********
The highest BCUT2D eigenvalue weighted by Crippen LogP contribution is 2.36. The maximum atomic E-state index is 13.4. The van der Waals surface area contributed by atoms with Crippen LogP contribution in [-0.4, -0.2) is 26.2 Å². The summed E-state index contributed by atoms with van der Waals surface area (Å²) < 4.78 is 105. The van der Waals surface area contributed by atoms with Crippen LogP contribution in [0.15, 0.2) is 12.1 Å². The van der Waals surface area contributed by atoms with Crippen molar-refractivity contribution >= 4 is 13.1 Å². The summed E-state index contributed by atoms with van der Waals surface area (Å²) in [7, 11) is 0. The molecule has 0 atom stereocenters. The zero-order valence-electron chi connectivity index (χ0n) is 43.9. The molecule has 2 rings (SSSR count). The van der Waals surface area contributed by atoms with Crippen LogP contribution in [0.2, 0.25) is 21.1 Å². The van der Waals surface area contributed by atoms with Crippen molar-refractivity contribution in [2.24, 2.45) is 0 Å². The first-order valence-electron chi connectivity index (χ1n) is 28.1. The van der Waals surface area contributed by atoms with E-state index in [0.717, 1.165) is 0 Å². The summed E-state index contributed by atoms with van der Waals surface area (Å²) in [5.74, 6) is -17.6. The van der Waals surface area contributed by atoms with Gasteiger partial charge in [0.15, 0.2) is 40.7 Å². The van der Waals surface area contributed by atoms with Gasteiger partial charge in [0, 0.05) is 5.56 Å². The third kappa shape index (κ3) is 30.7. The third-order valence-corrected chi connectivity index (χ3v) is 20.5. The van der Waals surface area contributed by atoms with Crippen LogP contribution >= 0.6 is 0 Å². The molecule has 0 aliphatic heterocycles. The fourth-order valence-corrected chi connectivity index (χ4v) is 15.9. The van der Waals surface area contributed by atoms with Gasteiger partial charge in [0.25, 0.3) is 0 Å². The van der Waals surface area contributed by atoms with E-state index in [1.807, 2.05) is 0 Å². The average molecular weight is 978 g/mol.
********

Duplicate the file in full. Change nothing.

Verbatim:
The highest BCUT2D eigenvalue weighted by Crippen LogP contribution is 2.36. The maximum atomic E-state index is 13.4. The van der Waals surface area contributed by atoms with Crippen LogP contribution in [-0.4, -0.2) is 26.2 Å². The summed E-state index contributed by atoms with van der Waals surface area (Å²) < 4.78 is 105. The van der Waals surface area contributed by atoms with Crippen LogP contribution in [0.15, 0.2) is 12.1 Å². The van der Waals surface area contributed by atoms with Crippen molar-refractivity contribution >= 4 is 13.1 Å². The summed E-state index contributed by atoms with van der Waals surface area (Å²) in [7, 11) is 0. The molecule has 0 atom stereocenters. The zero-order valence-electron chi connectivity index (χ0n) is 43.9. The molecule has 2 rings (SSSR count). The van der Waals surface area contributed by atoms with Crippen LogP contribution in [0.2, 0.25) is 21.1 Å². The van der Waals surface area contributed by atoms with Crippen molar-refractivity contribution in [2.24, 2.45) is 0 Å². The first-order valence-electron chi connectivity index (χ1n) is 28.1. The van der Waals surface area contributed by atoms with E-state index in [0.717, 1.165) is 0 Å². The summed E-state index contributed by atoms with van der Waals surface area (Å²) in [5.74, 6) is -17.6. The van der Waals surface area contributed by atoms with Gasteiger partial charge in [0.15, 0.2) is 40.7 Å². The van der Waals surface area contributed by atoms with Gasteiger partial charge in [0, 0.05) is 5.56 Å². The third kappa shape index (κ3) is 30.7. The third-order valence-corrected chi connectivity index (χ3v) is 20.5. The van der Waals surface area contributed by atoms with Crippen LogP contribution >= 0.6 is 0 Å². The molecule has 0 aliphatic heterocycles. The fourth-order valence-corrected chi connectivity index (χ4v) is 15.9. The van der Waals surface area contributed by atoms with Gasteiger partial charge in [0.25, 0.3) is 0 Å². The van der Waals surface area contributed by atoms with E-state index in [1.807, 2.05) is 0 Å². The average molecular weight is 978 g/mol.